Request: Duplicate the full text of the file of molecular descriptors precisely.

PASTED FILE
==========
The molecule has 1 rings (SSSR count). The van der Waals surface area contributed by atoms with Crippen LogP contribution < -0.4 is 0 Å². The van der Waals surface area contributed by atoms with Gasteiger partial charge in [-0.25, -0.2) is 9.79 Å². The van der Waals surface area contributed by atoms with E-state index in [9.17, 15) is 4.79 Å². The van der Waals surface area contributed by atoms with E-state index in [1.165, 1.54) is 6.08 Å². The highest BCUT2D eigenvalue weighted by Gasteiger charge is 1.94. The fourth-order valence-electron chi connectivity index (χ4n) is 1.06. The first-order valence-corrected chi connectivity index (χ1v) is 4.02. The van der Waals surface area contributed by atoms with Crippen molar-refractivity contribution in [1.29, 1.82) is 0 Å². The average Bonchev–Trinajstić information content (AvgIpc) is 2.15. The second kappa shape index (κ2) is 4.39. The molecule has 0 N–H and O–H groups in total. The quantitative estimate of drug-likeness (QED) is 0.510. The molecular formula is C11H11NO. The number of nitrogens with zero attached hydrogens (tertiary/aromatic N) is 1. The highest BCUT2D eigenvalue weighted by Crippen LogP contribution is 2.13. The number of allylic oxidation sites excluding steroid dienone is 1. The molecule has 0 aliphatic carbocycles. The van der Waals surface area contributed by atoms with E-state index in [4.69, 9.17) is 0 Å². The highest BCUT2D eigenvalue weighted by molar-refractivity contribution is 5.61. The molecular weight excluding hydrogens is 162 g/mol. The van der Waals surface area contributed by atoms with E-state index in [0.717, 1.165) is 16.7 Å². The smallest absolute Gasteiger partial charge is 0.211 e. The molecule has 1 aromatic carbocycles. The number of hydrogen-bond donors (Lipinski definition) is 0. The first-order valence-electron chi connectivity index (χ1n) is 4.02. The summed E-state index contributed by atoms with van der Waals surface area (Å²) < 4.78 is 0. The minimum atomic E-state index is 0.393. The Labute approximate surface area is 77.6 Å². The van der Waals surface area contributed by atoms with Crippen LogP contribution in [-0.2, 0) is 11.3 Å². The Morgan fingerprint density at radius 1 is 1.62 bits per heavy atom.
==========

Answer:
The molecule has 1 rings (SSSR count). The van der Waals surface area contributed by atoms with Crippen LogP contribution < -0.4 is 0 Å². The van der Waals surface area contributed by atoms with Gasteiger partial charge in [-0.25, -0.2) is 9.79 Å². The van der Waals surface area contributed by atoms with E-state index in [9.17, 15) is 4.79 Å². The van der Waals surface area contributed by atoms with E-state index in [1.165, 1.54) is 6.08 Å². The highest BCUT2D eigenvalue weighted by Gasteiger charge is 1.94. The fourth-order valence-electron chi connectivity index (χ4n) is 1.06. The first-order valence-corrected chi connectivity index (χ1v) is 4.02. The van der Waals surface area contributed by atoms with Crippen molar-refractivity contribution in [1.29, 1.82) is 0 Å². The average Bonchev–Trinajstić information content (AvgIpc) is 2.15. The second kappa shape index (κ2) is 4.39. The molecule has 0 N–H and O–H groups in total. The quantitative estimate of drug-likeness (QED) is 0.510. The molecular formula is C11H11NO. The number of nitrogens with zero attached hydrogens (tertiary/aromatic N) is 1. The highest BCUT2D eigenvalue weighted by Crippen LogP contribution is 2.13. The number of allylic oxidation sites excluding steroid dienone is 1. The molecule has 0 aliphatic carbocycles. The van der Waals surface area contributed by atoms with E-state index in [4.69, 9.17) is 0 Å². The highest BCUT2D eigenvalue weighted by molar-refractivity contribution is 5.61. The molecular weight excluding hydrogens is 162 g/mol. The van der Waals surface area contributed by atoms with E-state index in [0.717, 1.165) is 16.7 Å². The smallest absolute Gasteiger partial charge is 0.211 e. The molecule has 1 aromatic carbocycles. The number of hydrogen-bond donors (Lipinski definition) is 0. The first-order valence-electron chi connectivity index (χ1n) is 4.02. The summed E-state index contributed by atoms with van der Waals surface area (Å²) < 4.78 is 0. The minimum atomic E-state index is 0.393. The Labute approximate surface area is 77.6 Å². The van der Waals surface area contributed by atoms with Crippen LogP contribution in [-0.2, 0) is 11.3 Å². The Morgan fingerprint density at radius 1 is 1.62 bits per heavy atom.